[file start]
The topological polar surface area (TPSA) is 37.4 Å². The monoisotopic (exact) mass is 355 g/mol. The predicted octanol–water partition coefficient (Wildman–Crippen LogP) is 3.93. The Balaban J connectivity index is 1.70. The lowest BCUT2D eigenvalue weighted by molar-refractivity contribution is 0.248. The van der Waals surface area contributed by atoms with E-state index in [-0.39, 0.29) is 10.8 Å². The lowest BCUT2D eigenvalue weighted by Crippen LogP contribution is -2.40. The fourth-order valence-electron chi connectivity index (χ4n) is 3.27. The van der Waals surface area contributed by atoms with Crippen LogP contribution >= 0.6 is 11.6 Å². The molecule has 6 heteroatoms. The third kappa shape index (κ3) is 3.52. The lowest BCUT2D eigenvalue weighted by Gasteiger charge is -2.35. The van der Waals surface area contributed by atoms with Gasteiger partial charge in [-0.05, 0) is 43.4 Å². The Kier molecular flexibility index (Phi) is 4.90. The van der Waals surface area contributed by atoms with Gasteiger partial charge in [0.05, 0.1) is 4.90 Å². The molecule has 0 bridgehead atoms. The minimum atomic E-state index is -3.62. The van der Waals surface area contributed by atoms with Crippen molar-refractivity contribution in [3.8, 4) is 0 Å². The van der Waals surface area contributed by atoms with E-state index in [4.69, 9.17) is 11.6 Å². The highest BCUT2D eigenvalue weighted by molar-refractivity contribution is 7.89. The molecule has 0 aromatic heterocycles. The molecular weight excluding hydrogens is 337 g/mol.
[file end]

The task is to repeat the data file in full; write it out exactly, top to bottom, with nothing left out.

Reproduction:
The topological polar surface area (TPSA) is 37.4 Å². The monoisotopic (exact) mass is 355 g/mol. The predicted octanol–water partition coefficient (Wildman–Crippen LogP) is 3.93. The Balaban J connectivity index is 1.70. The lowest BCUT2D eigenvalue weighted by molar-refractivity contribution is 0.248. The van der Waals surface area contributed by atoms with E-state index in [-0.39, 0.29) is 10.8 Å². The lowest BCUT2D eigenvalue weighted by Crippen LogP contribution is -2.40. The fourth-order valence-electron chi connectivity index (χ4n) is 3.27. The van der Waals surface area contributed by atoms with Crippen LogP contribution >= 0.6 is 11.6 Å². The molecule has 6 heteroatoms. The third kappa shape index (κ3) is 3.52. The lowest BCUT2D eigenvalue weighted by Gasteiger charge is -2.35. The van der Waals surface area contributed by atoms with Gasteiger partial charge in [-0.05, 0) is 43.4 Å². The Kier molecular flexibility index (Phi) is 4.90. The van der Waals surface area contributed by atoms with Gasteiger partial charge in [0.05, 0.1) is 4.90 Å². The molecule has 0 bridgehead atoms. The minimum atomic E-state index is -3.62. The van der Waals surface area contributed by atoms with Crippen molar-refractivity contribution in [3.8, 4) is 0 Å². The van der Waals surface area contributed by atoms with E-state index in [4.69, 9.17) is 11.6 Å². The highest BCUT2D eigenvalue weighted by molar-refractivity contribution is 7.89. The molecule has 0 aromatic heterocycles. The molecular weight excluding hydrogens is 337 g/mol.